DAY 3 - Gather on the actual 1875 Allison Commission Council grounds, where the government tried to buy the Black Hills.
DAY 4 – Visit the ‘Hundred Soldiers Killed Fight’ - the Fetterman Massacre,
DAY 5 - Reynolds’ Battlefield, the campsite of Old Bear and He Dog, Crazy Horse’s camp, then Sitting Bull’s encampment.
DAY 6 - At the Powder River Depot, then up the Rosebud to the Divide,
DAY 7 - The Deer Medicine Rocks for Sitting Bull’s vision then relive the Rosebud battle.
DAY 8 - The Little Bighorn where we experience the Lakota and Cheyenne perspectives and stand where Crazy Horse crossed the Little Bighorn River to meet Custer’s 7th, and then follow the battle as it unfolded.
DAY 9 - DEPART from Billings, MT, (BIL)
TOUR OVERVIEW - Hoka Hey
The so-called ‘Great Sioux War of 1876’ remains the most famous ‘Indian war,’ but many of its sites are remote, or known only to a handful of historians and descendants of the participants. On this incredible journey you have a rare opportunity to experience many of these sites, and to literally follow the trails of Crook, Crazy Horse, Custer and Sitting Bull to the Rosebud, the Little Bighorn, and beyond. The mountains, plains, and endless skies of North and South Dakota, Montana, Wyoming and Nebraska add to the lure that is embodied by those associated with the Centennial Campaign, the likes of Medicine Crow, Low Dog, Crow King, William F. ‘Buffalo Bill’ Cody, Gall, Lame White Man, Buffalo Calf Trail Woman, Reno and Benteen, White-Man-Runs-Him, Two Moons, Ranald S. Mackenzie . . . the Lakota and Cheyenne . . . regiments of US Cavalry and Infantry aided by the Crow, Shoshoni and Pawnee.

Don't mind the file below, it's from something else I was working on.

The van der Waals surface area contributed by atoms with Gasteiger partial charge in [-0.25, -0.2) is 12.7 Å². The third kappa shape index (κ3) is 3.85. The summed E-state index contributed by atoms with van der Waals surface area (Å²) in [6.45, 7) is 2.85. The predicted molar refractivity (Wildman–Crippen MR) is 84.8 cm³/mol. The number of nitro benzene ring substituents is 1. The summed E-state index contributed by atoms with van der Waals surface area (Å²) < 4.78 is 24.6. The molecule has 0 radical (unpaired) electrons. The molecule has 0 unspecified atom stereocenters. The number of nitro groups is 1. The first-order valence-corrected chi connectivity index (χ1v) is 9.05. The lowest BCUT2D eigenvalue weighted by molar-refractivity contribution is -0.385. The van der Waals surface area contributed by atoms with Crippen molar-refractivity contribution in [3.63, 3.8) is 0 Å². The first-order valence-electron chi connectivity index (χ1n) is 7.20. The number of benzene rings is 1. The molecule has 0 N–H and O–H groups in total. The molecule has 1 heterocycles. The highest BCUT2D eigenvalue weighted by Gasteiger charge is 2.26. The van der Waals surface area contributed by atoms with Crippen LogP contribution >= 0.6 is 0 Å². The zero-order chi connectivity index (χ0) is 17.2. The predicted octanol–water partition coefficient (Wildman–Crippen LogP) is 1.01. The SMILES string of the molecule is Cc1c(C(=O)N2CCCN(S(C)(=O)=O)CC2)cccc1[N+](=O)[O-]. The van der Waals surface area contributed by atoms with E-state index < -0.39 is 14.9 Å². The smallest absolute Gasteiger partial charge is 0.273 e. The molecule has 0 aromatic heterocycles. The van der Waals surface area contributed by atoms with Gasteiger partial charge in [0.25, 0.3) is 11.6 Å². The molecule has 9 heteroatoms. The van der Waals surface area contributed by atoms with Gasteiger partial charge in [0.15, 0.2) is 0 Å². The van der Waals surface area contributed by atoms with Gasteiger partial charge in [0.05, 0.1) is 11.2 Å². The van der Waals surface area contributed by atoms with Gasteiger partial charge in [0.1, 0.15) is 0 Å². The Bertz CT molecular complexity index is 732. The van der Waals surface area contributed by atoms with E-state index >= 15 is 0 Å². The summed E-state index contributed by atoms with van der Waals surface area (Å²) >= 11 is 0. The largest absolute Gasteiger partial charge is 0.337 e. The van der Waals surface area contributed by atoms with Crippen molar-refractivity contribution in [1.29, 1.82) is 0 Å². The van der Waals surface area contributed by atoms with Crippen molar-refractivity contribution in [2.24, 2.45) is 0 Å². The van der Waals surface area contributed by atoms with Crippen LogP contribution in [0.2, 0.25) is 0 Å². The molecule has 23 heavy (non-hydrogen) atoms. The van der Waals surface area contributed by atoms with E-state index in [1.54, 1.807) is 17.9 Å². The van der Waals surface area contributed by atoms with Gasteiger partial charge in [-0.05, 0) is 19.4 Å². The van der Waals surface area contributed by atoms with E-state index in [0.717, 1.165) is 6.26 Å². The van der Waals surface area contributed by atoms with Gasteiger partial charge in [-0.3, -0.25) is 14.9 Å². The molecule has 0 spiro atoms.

Why do we not visit the battlefield on the actual anniversary?
Simply put, the place is like a bear garden on the anniversary. Parking on the battlefield road is difficult, the place is teaming with people, and everywhere you go self-appointed ‘experts’ are holding court with their opinions about the battle. We will be in situ for the reenactment, and will enjoy the battlefield itself when there is peace and space to do so.